Buttercross, July 3, 2015: Remembering Swaffham’s community stars

The Buttercross in Swaffham. ENGANL00120140402160040
The Buttercross in Swaffham. ENGANL00120140402160040
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The word “community” constantly figures large in these articles and no apology is made for that.

In any village, town or city, the involvement of its people in day-to-day affairs is necessary for a truly vibrant, communal atmosphere.

We have the reputation of being a retirement area and appear to struggle to bring together sufficient numbers to really have such a community that truly represents adequately the size of town we are and would wish to be.

Added to this, we appear to be losing valued people that have made our town a really good place to live.

Two have recently died, much to the sorrow of many. Dr. Mike Pilkington was a local GP for many years, and was mine for some of them.

He was an absolute gentleman, always courteous, friendly and approachable, a joy to be around and to know.

I wouldn’t have said that he was particularly a “trier of new things” but I do remember he was one of the first people locally to purchase an Austin Allegro, a car reported to be ahead of its time with its much hyped “gas based” suspension.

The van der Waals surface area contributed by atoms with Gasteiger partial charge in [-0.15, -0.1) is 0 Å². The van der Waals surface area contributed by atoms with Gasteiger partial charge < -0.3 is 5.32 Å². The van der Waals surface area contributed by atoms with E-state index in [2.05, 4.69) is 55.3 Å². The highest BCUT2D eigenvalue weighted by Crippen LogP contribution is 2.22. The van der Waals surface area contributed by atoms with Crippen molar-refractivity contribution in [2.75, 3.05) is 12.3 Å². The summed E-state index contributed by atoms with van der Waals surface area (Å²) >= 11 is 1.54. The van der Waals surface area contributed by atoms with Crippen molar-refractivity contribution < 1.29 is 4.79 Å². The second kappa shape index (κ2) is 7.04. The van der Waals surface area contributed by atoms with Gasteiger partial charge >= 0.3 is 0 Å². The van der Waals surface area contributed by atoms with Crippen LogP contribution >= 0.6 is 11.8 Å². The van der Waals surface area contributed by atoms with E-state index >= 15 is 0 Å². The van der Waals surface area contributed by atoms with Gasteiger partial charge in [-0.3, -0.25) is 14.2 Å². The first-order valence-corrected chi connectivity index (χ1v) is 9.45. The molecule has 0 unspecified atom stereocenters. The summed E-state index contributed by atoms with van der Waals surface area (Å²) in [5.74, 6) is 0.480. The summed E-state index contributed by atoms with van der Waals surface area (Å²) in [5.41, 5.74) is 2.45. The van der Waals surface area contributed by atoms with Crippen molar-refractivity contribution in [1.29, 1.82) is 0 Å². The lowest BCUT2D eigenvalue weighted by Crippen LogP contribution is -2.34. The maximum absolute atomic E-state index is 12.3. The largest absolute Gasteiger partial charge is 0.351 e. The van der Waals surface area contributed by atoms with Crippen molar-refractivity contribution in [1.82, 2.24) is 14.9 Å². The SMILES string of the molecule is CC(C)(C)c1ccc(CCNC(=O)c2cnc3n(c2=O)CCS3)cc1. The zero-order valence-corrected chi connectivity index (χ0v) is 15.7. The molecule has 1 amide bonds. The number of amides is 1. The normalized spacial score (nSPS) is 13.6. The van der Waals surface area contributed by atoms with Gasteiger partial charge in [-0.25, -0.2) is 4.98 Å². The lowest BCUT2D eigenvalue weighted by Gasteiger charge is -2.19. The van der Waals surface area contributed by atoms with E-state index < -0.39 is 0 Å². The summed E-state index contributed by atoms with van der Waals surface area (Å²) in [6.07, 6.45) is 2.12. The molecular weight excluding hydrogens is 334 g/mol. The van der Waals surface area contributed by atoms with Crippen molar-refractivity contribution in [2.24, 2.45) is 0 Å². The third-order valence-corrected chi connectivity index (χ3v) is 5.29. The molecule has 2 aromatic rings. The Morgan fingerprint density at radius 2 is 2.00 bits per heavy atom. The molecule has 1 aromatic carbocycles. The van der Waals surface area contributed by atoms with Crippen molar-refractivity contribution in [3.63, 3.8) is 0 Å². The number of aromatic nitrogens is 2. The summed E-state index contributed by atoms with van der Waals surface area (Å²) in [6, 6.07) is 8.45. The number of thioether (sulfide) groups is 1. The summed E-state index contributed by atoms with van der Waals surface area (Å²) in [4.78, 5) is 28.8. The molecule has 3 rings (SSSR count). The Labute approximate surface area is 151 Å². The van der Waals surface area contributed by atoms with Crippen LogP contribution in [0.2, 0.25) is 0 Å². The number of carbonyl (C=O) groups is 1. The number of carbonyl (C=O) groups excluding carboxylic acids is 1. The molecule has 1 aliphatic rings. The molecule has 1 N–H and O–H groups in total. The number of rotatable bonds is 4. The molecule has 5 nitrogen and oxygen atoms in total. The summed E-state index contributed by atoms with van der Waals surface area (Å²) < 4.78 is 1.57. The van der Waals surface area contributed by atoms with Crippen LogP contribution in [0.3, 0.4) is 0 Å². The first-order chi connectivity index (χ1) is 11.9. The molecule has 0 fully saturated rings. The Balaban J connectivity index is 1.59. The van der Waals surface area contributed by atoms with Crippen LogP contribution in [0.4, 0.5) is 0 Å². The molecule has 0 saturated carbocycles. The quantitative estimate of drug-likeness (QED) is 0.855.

But it was a bit of a disaster for the doctor who was let down badly on his rounds when the suspension collapsed, leaving him stranded far from home on a busy day.

The second recent loss is of Dorothy Hardiman. Dorothy and her husband Gordon lived and worked for many years in Station Street, running the tobacconist’s and sweet shop.

In later years, and in retirement, Dorothy involved herself in all sorts of town activities including notably and for many years, the hospital’s League of Friends. Always bright, always smiling and always busy doing something worthwhile. People like these are hard to replace.

Another loss, heartfelt by many, is the retirement of our Methodist minister, the Rev Daphne Lloyd.

A remarkable lady, she has seen the chapel through some difficult times, the biggest being the structural problems that have beset the building over recent years.

There is much more work yet to be done here, and further expensive work at that. A Pinnacle Appeal has been launched to bring in more much needed funds.

There is no doubt, however, that the outstanding problems will be overcome, with leadership like the church has just had. I am sure we all wish Rev Lloyd a long and happy retirement.